And the old horse recognized his mother, and she recognized him.
She greeted him by neighing. And when they were both in the great heavenly meadow the horse was filled with joy in finding again his old companions in misery and in seeing them happy forever.
There were some who had drawn stones along the slippery pavements of cities, and they had been beaten with whips, and had finally fallen under the weight of the wagons. There were some who with bandaged eyes had turned the merry-go-rounds ten hours a day. There were mares killed in bullfights before the eyes of young girls, who, rosy with joy, watched the intestines of these unhappy beasts sweep the hot sand of the arena. There were many more, and then still more.
And they all grazed eternally in the great plain of divine tranquillity.
Moreover, the other animals were happy here also.
The cats, mysterious and delicate, did not even obey the Bon Dieu who smiled upon them. They played with the end of a string patting it lightly with an important air, out of which they made a sort of mystery.
The good mother-dogs spent their time nursing their little ones. The fish swam about without fear of the fisherman. The birds flew without dread of the hunter. And everything was like this.
There were no men in this Paradise.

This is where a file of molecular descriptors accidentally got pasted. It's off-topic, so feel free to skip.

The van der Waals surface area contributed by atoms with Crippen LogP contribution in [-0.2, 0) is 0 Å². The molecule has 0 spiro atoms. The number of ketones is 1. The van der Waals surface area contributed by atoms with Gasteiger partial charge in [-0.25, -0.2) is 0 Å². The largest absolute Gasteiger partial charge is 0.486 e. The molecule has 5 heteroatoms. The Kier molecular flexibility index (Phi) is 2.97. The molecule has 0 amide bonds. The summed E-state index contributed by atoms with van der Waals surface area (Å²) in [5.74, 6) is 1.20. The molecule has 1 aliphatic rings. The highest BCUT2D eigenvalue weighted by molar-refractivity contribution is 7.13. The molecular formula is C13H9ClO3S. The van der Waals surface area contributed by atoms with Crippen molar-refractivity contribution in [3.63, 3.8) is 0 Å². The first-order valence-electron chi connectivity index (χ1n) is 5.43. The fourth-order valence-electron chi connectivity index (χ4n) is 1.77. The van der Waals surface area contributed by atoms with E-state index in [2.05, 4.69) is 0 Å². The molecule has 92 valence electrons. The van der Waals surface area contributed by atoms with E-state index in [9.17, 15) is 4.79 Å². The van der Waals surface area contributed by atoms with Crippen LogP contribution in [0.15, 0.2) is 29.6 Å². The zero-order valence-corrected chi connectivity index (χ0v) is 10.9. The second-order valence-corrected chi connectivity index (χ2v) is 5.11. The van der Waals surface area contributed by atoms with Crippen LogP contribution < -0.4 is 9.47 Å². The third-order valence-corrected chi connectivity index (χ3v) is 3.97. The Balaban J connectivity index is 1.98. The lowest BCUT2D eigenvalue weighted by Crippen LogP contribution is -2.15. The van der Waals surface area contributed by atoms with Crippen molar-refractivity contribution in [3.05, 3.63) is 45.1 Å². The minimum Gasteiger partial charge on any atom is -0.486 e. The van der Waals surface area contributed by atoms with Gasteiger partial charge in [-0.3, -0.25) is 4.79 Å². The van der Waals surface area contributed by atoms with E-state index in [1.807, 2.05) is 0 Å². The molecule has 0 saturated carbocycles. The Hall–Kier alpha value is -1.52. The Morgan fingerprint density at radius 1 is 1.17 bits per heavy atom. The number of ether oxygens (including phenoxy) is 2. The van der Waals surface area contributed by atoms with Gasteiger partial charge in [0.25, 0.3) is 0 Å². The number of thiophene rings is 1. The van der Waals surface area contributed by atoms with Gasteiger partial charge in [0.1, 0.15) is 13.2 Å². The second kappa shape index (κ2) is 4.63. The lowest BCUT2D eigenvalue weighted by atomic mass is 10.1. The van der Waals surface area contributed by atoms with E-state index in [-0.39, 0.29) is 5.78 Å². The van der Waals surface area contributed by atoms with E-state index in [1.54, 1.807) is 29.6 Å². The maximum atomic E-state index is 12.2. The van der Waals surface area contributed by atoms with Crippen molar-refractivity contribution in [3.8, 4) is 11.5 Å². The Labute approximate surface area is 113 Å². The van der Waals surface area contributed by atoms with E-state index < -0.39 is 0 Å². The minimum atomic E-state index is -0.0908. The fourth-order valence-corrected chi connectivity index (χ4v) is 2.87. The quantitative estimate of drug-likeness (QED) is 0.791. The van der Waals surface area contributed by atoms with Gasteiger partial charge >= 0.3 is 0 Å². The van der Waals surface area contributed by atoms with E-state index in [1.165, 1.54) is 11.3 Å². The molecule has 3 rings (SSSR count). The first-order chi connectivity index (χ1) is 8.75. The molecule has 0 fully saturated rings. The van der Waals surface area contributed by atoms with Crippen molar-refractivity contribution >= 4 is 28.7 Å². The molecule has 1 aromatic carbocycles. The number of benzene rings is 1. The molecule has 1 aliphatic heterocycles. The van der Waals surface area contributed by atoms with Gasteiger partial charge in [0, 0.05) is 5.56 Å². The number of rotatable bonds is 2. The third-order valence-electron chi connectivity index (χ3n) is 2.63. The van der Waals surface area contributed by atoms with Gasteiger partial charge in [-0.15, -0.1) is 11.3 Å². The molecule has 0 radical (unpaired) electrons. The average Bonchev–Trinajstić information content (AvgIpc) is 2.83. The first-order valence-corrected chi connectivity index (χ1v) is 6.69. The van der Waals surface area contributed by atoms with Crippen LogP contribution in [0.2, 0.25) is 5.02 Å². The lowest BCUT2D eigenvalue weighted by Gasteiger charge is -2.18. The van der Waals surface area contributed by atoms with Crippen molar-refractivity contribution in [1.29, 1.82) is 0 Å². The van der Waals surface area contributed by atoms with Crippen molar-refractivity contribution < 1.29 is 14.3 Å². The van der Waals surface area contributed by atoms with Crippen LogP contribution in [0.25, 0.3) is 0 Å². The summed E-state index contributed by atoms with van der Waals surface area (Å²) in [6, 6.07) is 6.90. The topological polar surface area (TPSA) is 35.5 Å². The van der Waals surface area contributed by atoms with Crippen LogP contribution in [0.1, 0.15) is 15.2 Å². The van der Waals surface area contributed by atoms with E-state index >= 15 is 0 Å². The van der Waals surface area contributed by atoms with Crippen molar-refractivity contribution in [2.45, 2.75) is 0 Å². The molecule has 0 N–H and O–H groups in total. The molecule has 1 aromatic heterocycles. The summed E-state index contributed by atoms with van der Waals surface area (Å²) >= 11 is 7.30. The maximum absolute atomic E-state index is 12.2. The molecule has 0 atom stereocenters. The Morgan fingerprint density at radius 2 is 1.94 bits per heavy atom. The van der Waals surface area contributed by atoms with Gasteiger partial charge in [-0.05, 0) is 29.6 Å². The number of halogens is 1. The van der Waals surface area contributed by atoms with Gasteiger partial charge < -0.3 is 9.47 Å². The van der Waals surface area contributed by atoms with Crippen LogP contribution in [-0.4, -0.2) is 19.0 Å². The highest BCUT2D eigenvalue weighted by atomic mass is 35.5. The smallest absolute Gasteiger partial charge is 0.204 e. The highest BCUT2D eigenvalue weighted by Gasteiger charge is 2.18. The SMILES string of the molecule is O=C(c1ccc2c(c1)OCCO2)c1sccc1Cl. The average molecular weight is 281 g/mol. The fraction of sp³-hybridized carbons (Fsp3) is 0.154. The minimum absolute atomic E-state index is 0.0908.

OF CHARITY TOWARD BEASTS
There is in the look of beasts a profound light and gentle sorrow, which fills me with such understanding that my soul opens like a hospice to all the sorrows of animals.
They are forever in my heart, as when I see a tired horse, his nose drooping to the ground, asleep in the nocturnal rain, before a cafe; or the agony of a cat crushed beneath a carriage; or a wounded sparrow who has found refuge in a hole in a wall. Were it not for the feeling that it is undignified for a man, I would kneel before such patience and such torments, for I seem to see a halo around the heads of these mournful creatures, a real halo, as large as the universe, placed there by God Himself.
Yesterday I was at a fair, and watched the merry-go-round. There was an ass among the wooden animals. The sight of it almost made me weep, because I was reminded of those living martyrs, its brothers.
I wanted to pray, and to say to it: “Little ass, you are my brother. They say that you are stupid, because you are incapable of doing evil. You go your slow pace, and seem to think as you walk: ’See! I cannot go any faster...The poor make use of me, because they need not give me much to eat.’ Little ass, the goad pricks you. Then you go a little faster, but not a great deal. You cannot go very fast...Sometimes you fall. Then they beat you, and pull at the rein fastened to the bit in your mouth. They pull so hard that your lips are drawn back showing your poor, yellow teeth which browse on miseries.”